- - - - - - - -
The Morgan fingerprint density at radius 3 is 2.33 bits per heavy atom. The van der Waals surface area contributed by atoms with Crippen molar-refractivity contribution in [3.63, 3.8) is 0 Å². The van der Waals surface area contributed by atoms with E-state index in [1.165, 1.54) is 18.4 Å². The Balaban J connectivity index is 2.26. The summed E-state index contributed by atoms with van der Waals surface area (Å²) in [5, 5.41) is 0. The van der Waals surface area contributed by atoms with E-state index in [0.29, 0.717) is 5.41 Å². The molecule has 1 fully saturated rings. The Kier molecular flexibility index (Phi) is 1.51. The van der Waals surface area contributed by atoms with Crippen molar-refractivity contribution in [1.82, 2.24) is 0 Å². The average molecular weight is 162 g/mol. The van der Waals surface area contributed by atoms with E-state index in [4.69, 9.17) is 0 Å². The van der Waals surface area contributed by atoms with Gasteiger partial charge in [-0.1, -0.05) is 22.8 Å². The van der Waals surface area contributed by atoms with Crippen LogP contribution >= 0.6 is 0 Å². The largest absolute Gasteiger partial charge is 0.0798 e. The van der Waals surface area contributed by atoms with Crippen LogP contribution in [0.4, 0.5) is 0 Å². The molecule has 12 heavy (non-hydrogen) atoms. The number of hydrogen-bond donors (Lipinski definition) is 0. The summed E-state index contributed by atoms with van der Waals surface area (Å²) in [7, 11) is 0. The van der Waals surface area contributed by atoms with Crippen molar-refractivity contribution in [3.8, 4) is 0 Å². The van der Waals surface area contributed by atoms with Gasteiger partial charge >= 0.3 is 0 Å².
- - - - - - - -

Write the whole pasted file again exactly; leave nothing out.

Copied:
The Morgan fingerprint density at radius 3 is 2.33 bits per heavy atom. The van der Waals surface area contributed by atoms with Crippen molar-refractivity contribution in [3.63, 3.8) is 0 Å². The van der Waals surface area contributed by atoms with E-state index in [1.165, 1.54) is 18.4 Å². The Balaban J connectivity index is 2.26. The summed E-state index contributed by atoms with van der Waals surface area (Å²) in [5, 5.41) is 0. The van der Waals surface area contributed by atoms with E-state index in [0.29, 0.717) is 5.41 Å². The molecule has 1 fully saturated rings. The Kier molecular flexibility index (Phi) is 1.51. The van der Waals surface area contributed by atoms with Crippen molar-refractivity contribution in [1.82, 2.24) is 0 Å². The average molecular weight is 162 g/mol. The van der Waals surface area contributed by atoms with E-state index in [4.69, 9.17) is 0 Å². The van der Waals surface area contributed by atoms with Gasteiger partial charge in [-0.1, -0.05) is 22.8 Å². The van der Waals surface area contributed by atoms with Crippen LogP contribution >= 0.6 is 0 Å². The largest absolute Gasteiger partial charge is 0.0798 e. The van der Waals surface area contributed by atoms with Crippen LogP contribution in [0.4, 0.5) is 0 Å². The molecule has 12 heavy (non-hydrogen) atoms. The number of hydrogen-bond donors (Lipinski definition) is 0. The summed E-state index contributed by atoms with van der Waals surface area (Å²) in [7, 11) is 0. The van der Waals surface area contributed by atoms with Crippen molar-refractivity contribution in [3.8, 4) is 0 Å². The van der Waals surface area contributed by atoms with Gasteiger partial charge >= 0.3 is 0 Å².